General Regina Mateus recalled Portugal had parachutist women nurses in the Colonial War since 1960, who were extraordinary pioneers, although they were not members of the military. 1988 was the year in which women were finally accepted in the Portuguese Armed Forces. Nowadays they make with around 12% of the military.
She described her own progression since she joined the Military Academy in 1993, already graduated as an MD Surgeon. What attracted her to the military was her search for a stable job and one which would afford her the possibility to develop her practice as a surgeon. She raised in the Air Force participating in numerous humanitarian and defense missions in Portugal but also in Africa, Europe and Afghanistan. She conducted numerous health evaluation missions for NATO. She never felt discriminated in the Air Force, although she admitted that belonging to an elite specialized corps helped explain it . She felt that, in the beginning, there was even some kind of positive discrimination towards women in the Air Force. However, in other branches of the Armed Forces, the situation was different.
She noted the access of women into the military had a very positive impact in the general behavior of military men. She also stressed the importance of having women in military missions not only because of their ability to reach out to other women, namely in the local population, but also for their indispensability in missions in countries where, for cultural or religious reasons, only women can render medical, humanitarian or other services to local women. She thought that sometimes women elicited discrimination, for instance, by attempting to skip heavy duty. She recalled when her male colleagues would patronize women soldiers, preferring not to have them assigned to front line missions in order not to have “to worry about them”. Nowadays, all inquiries to young women participating in National Defense Day (enlistment promotion) did show a majority of them declaring their wish to be assigned to front line combat.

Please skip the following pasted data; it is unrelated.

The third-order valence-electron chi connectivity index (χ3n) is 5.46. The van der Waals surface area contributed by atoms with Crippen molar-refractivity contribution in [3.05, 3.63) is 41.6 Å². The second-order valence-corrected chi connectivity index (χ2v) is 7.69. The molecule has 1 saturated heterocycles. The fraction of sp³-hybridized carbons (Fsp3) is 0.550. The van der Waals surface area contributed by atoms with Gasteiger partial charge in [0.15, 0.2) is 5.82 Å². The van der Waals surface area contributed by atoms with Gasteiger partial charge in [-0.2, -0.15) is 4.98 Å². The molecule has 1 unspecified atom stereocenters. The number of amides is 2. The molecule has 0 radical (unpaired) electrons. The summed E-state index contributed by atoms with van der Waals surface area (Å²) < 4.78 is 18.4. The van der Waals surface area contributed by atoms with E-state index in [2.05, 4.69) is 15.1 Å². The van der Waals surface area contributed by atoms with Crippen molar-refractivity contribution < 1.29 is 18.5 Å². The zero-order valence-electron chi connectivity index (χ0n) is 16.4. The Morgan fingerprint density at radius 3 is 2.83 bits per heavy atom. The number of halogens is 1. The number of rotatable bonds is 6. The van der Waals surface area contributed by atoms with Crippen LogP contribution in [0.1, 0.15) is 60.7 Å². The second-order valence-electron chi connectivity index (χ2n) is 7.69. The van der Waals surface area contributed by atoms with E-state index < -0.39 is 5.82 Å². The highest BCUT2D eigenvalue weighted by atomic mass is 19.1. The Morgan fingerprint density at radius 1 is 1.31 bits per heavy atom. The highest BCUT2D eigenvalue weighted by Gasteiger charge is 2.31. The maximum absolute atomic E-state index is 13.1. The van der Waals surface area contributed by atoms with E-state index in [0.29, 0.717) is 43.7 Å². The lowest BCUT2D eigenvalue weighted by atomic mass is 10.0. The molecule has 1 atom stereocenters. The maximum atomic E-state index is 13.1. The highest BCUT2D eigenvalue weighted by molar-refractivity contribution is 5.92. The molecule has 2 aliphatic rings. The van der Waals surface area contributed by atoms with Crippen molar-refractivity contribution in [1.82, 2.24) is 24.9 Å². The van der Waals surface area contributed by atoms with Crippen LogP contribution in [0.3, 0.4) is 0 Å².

1st Sergeant Maria Campinos was also invited to share her recent experience in the Centro-African Republic, with the Portuguese battalion integrating the UN forces. She was there for 6 months leading a team of drivers of armored trucks and was commended for her performance in extremely hard conditions in a mission which integrated 8 other women. She noted the importance of the participation of women in the mission for the relationship they could establish with the local population, and the valuable intelligence thus collected, namely from the local women, as well as the information they could also effectively impart to the people.
1st Sergeant Maria Campino
She had chosen to go into the military as she came from a poor family with numerous children, was used to work hard since her childhood and wanted a career which would ensure economic independence. She described her own progression in the Army specializing in truck driving and mechanics, always experiencing strong competitiveness from male colleagues in a field where there were few women (in her recruit intake, only 10 out of 110 were women). It was extremely hard and competitive and she understood she needed to excell and work even harder than others. She thus had been able to choose to join Cavalry. She always behaved very consciously of her responsibility as a role model for women and also for men, since they felt stimulated to measure up to her level. She had developed a cold and professional personality inside the Army, while being a normal and joyful woman outside duty. Worse than discrimination, she thought, were the lack of conditions suitable to women in some branches of the military, namely in suitable barrack dormitories and bathsrooms, adequate uniforms and shoes and also the difficulty to conciliate professional duties and family life.